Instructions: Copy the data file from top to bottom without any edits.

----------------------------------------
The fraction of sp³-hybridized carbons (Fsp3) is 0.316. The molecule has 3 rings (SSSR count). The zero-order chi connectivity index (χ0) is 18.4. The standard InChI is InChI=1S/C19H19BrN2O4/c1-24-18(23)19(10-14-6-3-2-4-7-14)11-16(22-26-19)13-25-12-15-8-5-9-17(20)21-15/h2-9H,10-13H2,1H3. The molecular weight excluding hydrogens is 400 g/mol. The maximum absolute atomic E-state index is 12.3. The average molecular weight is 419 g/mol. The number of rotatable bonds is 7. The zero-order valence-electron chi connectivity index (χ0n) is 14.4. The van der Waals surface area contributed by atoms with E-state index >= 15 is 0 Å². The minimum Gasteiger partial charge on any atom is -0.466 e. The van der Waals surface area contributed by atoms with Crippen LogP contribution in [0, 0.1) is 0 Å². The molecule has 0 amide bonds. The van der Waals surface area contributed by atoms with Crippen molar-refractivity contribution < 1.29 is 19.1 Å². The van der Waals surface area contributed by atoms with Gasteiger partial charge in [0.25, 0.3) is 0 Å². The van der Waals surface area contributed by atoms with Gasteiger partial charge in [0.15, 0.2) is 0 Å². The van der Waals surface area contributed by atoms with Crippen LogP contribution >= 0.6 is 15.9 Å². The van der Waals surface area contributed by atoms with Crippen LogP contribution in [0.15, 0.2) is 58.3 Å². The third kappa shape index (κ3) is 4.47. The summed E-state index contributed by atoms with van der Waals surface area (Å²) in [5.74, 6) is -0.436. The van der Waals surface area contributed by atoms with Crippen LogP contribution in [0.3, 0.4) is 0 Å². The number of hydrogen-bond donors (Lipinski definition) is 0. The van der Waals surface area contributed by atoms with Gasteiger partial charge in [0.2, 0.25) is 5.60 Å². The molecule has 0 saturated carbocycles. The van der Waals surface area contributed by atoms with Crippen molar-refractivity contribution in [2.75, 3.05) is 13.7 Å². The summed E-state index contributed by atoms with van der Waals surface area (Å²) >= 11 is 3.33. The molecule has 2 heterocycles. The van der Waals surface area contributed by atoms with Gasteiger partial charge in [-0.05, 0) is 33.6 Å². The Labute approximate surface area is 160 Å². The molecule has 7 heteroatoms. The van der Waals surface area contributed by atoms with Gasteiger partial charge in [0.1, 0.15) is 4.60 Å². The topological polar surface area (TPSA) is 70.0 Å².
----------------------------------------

The fraction of sp³-hybridized carbons (Fsp3) is 0.316. The molecule has 3 rings (SSSR count). The zero-order chi connectivity index (χ0) is 18.4. The standard InChI is InChI=1S/C19H19BrN2O4/c1-24-18(23)19(10-14-6-3-2-4-7-14)11-16(22-26-19)13-25-12-15-8-5-9-17(20)21-15/h2-9H,10-13H2,1H3. The molecular weight excluding hydrogens is 400 g/mol. The maximum absolute atomic E-state index is 12.3. The average molecular weight is 419 g/mol. The number of rotatable bonds is 7. The zero-order valence-electron chi connectivity index (χ0n) is 14.4. The van der Waals surface area contributed by atoms with E-state index >= 15 is 0 Å². The minimum Gasteiger partial charge on any atom is -0.466 e. The van der Waals surface area contributed by atoms with Crippen LogP contribution in [0, 0.1) is 0 Å². The molecule has 0 amide bonds. The van der Waals surface area contributed by atoms with Crippen molar-refractivity contribution < 1.29 is 19.1 Å². The van der Waals surface area contributed by atoms with Gasteiger partial charge in [0.25, 0.3) is 0 Å². The van der Waals surface area contributed by atoms with Gasteiger partial charge in [0.15, 0.2) is 0 Å². The van der Waals surface area contributed by atoms with Crippen LogP contribution >= 0.6 is 15.9 Å². The van der Waals surface area contributed by atoms with Crippen LogP contribution in [0.15, 0.2) is 58.3 Å². The third kappa shape index (κ3) is 4.47. The summed E-state index contributed by atoms with van der Waals surface area (Å²) in [5.74, 6) is -0.436. The van der Waals surface area contributed by atoms with Crippen LogP contribution in [0.3, 0.4) is 0 Å². The number of hydrogen-bond donors (Lipinski definition) is 0. The van der Waals surface area contributed by atoms with Gasteiger partial charge in [0.2, 0.25) is 5.60 Å². The molecule has 0 saturated carbocycles. The van der Waals surface area contributed by atoms with Crippen molar-refractivity contribution in [2.75, 3.05) is 13.7 Å². The summed E-state index contributed by atoms with van der Waals surface area (Å²) >= 11 is 3.33. The molecule has 2 heterocycles. The van der Waals surface area contributed by atoms with Gasteiger partial charge in [-0.05, 0) is 33.6 Å². The Labute approximate surface area is 160 Å². The molecule has 7 heteroatoms. The van der Waals surface area contributed by atoms with Gasteiger partial charge in [0.1, 0.15) is 4.60 Å². The topological polar surface area (TPSA) is 70.0 Å².